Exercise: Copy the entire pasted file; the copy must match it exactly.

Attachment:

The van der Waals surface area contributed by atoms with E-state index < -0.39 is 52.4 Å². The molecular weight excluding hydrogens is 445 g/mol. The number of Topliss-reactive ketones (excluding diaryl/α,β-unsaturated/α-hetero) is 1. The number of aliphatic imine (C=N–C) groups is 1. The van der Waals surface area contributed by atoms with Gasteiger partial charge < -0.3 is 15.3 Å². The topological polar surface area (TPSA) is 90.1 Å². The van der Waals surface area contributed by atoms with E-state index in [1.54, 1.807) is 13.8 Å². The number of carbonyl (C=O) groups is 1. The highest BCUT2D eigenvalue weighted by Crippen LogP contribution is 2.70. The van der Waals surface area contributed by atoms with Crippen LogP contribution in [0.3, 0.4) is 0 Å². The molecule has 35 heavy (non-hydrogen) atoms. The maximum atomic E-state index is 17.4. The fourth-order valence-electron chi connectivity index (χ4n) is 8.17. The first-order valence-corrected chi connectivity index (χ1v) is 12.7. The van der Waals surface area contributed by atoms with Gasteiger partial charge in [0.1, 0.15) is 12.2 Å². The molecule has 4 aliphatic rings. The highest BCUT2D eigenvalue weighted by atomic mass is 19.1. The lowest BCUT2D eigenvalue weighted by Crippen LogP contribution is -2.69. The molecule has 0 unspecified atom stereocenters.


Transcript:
The van der Waals surface area contributed by atoms with E-state index < -0.39 is 52.4 Å². The molecular weight excluding hydrogens is 445 g/mol. The number of Topliss-reactive ketones (excluding diaryl/α,β-unsaturated/α-hetero) is 1. The number of aliphatic imine (C=N–C) groups is 1. The van der Waals surface area contributed by atoms with Gasteiger partial charge < -0.3 is 15.3 Å². The topological polar surface area (TPSA) is 90.1 Å². The van der Waals surface area contributed by atoms with E-state index in [1.54, 1.807) is 13.8 Å². The number of carbonyl (C=O) groups is 1. The highest BCUT2D eigenvalue weighted by Crippen LogP contribution is 2.70. The van der Waals surface area contributed by atoms with Crippen LogP contribution in [0.3, 0.4) is 0 Å². The molecule has 35 heavy (non-hydrogen) atoms. The maximum atomic E-state index is 17.4. The fourth-order valence-electron chi connectivity index (χ4n) is 8.17. The first-order valence-corrected chi connectivity index (χ1v) is 12.7. The van der Waals surface area contributed by atoms with Gasteiger partial charge in [0.1, 0.15) is 12.2 Å². The molecule has 4 aliphatic rings. The highest BCUT2D eigenvalue weighted by atomic mass is 19.1. The lowest BCUT2D eigenvalue weighted by Crippen LogP contribution is -2.69. The molecule has 0 unspecified atom stereocenters.